Autograph letter signed ("TaE").
8vo. 4 pp.
To his second wife Mina Miller, here called "Billy", about a strenuous field trip to Ontario to explore nickel reserves, involving an honorary reception by the city of Sudbury: "John writes you today & I assume tells you all about the trip in the woods - as I do not know what he told you I will recite all the events after you left. After the boys came from the Laboratory we took a carriage and 6 of us went out on the upper Wanatapae [i. e. Wanapitei] road to the Credyman mine [...] The mine is about 10 or 12 miles NE from Sudbury. It has been cleared & exposed so we had a good chance to see the whole of the surface and the amount of nickel ore exposed. We also took along our magnetic needles and made a rough survey of the mine [...] This gave us lots of information which will be good for future use [...] Right near the mine we came onto a typical Canadian Lumber Camp. There was 5 low log cabins and 3 log stables, the latter containing about 30 horses [...] The strangest thing was that they had a railroad, a narrow gauge with regular steel rail, Locomotives & logging cars [...] The Municipality of Sudbury gave me an address, which was read by the mayor [...] after it was over I asked several of the city fathers to come down stairs and have some lemonade, there were seven or eight and all took whisky instead of lemonade [...] We left Monday morning for Worthington [...] at this point we were to leave the Railroad & start south into the country which is very heavily wooded [...] we could only find swamp water which had the color of tea, this we boiled before drinking. We slept on the ground with a little hay upon which we laid our blankets. Towards morning it got very cold and a heavy fog settled down [...] we cooked breakfast & started out early for a lake to the south, the swamps, rocks, & fallen timber made progress very slow and very exhausting [...] I sprained my ankle slightly but the next morning it was ok. The guide preceded us and cut with an axe a bare spot on both sides of trees about 20 ft apart, we followed these spots very readily - it's called 'Blasing a trail'. We came to a pretty fine lake & made camp [...] The last 2 days I have been in camp, the boys have been out hunting corners & yesterday for the 1st time tried a survey with their needles. Today is Sunday & we keep it holy, tomorrow I am going out with the boys & try a new plan to surveying from Diorite to Huronian instead of surveyors posts which it's impossible to find [...]".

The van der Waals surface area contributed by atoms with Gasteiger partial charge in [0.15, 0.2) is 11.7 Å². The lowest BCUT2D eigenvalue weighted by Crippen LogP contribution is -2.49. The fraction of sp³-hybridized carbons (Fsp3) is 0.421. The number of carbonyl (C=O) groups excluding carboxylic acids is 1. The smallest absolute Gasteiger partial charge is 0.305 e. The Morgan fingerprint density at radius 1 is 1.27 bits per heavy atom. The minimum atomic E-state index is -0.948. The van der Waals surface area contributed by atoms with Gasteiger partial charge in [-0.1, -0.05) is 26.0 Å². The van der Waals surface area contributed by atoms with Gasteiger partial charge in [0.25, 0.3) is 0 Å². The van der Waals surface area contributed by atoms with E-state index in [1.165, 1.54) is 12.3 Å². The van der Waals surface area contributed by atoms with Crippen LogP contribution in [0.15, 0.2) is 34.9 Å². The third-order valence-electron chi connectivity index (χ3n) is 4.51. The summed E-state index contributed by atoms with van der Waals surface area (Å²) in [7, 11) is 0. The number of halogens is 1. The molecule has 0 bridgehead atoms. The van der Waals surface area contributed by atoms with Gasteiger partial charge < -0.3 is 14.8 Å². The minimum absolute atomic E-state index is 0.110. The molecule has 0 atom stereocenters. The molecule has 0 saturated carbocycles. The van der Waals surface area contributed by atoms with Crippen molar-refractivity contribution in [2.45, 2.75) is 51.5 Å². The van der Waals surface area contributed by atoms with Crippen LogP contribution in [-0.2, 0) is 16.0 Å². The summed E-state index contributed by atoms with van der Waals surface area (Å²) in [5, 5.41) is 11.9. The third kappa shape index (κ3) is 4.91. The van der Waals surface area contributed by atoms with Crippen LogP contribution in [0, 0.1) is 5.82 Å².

Small marginal tears.